Designing products is always challenging. Perhaps it’s industrial design, medical product design or other projects in the industry, a number of personalities and talents are required to create the next best wonder widget.
Talented product designers must be empathetic, observant, open-minded, analytical and creative. Plus, they must be convincing, opinionated, stubborn and extremely creative. But, another trait that is often overlooked is being a great communicator. Yes, designers must be good communicators with project team members as well as with their customers.
Effective communication requires insight into another person’s perceptions and thought processes. Therefore a designer must also be perceptive enough to peer into their customer’s mind and interpret his or her vision for how their product should be designed. This is especially challenging when a designer recommends, for example, rotationally molded parts to a customer who is not familiar with the process. It’s like trying to describe the color green to a blind man, or the taste of an orange to someone with no taste buds.
The benefits of rotational molding are often touted at conferences and publications promoting the process but rarely does anyone discuss the limitations. These limitations are extremely important to convey to customers being introduced to the process for the first time.
I have found it beneficial to inform my clients about all the positive as well as negative trade-offs of a design decision at the start. This can prevent unwanted surprises after months of time and money has been invested in design, tooling and production start-up.
Designing Products with Transparency Avoids Nasty Surprises
What are some of the unique aspects of rotational molding that should be clearly shared with new customers?
First, there is a choice of materials to consider. You can rotationally mold anything as long as it is polyethylene. Yes, I know anyone reading this will respond with an instantaneous “absolutely not!” But the fact is that 90 to 95 percent of all products rotationally molded are some type of polyethylene. What’s more, most molders don’t want to disrupt their production lines with other materials without adding cost penalties or complaints. That is a simple truth.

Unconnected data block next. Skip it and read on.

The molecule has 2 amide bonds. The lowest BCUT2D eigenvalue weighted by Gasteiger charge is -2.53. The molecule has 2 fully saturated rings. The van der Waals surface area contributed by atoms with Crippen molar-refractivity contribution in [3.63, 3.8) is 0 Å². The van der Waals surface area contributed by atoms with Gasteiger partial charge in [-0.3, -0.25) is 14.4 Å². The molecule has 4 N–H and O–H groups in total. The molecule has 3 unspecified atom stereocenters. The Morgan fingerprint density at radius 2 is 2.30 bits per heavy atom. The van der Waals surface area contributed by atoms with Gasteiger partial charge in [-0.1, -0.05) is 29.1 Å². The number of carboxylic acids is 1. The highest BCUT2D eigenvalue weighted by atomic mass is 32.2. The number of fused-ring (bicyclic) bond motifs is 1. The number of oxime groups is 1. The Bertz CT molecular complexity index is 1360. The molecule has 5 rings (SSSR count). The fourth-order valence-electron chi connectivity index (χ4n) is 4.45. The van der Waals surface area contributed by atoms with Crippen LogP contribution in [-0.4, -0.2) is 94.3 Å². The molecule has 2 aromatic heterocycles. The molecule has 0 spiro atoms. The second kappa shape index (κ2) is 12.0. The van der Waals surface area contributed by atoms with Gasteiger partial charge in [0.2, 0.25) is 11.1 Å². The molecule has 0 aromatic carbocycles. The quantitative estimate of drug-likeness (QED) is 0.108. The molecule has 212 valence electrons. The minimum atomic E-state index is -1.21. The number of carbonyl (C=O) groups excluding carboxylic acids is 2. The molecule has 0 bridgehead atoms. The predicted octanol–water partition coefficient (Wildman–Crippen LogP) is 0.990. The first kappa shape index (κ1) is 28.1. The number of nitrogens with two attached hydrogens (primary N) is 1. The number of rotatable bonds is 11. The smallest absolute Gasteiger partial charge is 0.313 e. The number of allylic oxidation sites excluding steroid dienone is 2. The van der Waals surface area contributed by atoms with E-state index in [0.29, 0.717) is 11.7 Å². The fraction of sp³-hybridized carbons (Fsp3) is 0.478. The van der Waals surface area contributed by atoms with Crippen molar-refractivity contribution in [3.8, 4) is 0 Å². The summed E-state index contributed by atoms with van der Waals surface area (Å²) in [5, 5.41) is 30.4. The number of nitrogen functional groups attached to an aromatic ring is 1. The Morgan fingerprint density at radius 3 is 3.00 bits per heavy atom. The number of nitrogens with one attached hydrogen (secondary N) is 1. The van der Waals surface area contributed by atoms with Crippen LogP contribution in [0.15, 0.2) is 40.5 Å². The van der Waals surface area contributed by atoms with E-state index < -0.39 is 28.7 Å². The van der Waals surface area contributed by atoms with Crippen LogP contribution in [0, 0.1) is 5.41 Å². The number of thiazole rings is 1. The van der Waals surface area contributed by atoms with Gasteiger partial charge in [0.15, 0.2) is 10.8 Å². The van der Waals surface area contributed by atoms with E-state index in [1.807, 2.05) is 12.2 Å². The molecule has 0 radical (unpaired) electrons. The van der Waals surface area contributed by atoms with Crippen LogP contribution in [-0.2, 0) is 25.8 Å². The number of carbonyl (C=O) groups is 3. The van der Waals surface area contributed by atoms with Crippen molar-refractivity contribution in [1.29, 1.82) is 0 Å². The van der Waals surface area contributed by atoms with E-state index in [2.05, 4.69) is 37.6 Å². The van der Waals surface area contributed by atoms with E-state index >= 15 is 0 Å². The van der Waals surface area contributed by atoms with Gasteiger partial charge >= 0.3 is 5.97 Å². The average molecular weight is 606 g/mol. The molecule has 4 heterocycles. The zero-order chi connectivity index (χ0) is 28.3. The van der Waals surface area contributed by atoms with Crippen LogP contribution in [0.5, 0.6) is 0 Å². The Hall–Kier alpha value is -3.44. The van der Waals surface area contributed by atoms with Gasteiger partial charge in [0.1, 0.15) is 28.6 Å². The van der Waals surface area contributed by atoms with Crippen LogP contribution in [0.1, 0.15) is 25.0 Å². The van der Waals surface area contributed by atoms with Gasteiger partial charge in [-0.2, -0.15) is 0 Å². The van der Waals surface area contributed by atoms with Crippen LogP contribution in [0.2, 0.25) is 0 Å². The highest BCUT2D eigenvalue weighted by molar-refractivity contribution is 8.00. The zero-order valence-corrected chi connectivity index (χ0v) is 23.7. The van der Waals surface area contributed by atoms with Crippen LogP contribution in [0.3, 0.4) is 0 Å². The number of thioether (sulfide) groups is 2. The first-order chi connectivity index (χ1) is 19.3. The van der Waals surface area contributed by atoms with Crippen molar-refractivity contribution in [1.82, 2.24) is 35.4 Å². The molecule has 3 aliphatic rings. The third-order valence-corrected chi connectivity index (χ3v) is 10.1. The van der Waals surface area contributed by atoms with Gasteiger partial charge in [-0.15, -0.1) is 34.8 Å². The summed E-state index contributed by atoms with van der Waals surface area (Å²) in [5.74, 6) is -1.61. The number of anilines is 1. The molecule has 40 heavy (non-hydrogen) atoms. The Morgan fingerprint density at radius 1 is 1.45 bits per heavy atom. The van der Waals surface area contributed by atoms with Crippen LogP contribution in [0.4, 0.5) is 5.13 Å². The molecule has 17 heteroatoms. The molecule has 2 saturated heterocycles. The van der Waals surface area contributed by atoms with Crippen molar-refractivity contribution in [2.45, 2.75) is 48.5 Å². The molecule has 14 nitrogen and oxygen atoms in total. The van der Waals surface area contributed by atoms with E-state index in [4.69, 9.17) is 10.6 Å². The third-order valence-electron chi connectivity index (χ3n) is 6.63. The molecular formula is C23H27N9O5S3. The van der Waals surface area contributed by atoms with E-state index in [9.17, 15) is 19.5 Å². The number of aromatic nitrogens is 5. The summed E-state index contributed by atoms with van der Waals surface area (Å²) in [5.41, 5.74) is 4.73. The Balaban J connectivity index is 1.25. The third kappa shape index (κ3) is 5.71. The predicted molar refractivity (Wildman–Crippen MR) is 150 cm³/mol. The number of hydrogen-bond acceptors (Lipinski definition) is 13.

Therefore, a designer and molder must work together to effectively communicate the properties of polyethylene to a new client. What are some important subtle facts that can have a huge impact on a product? First, there is the inherent slippery feel of polyethylene that may be a problem and is usually a subjective issue. Other inherent aesthetic properties are softness, flexibility, and gloss-level that may or may not be acceptable.
A new client should be aware of the differences between compounded resins with UV stabilizers and color-matched pigments versus dry blended resins. The percent of color loss or retention may also be a major consideration when specifying a resin or process.
In addition to materials, there are decisions pertaining to parting lines, types of molds (machined, cast or sheet metal), tolerances, replication of details and tolerances.
Transparency is a big idea: If these facts are honestly shared with new customers from day one, unwanted surprises during production start-up will be minimized. Conversely, if they are intentionally or unintentionally shielded from a new customer, you will be in for a painful product launch.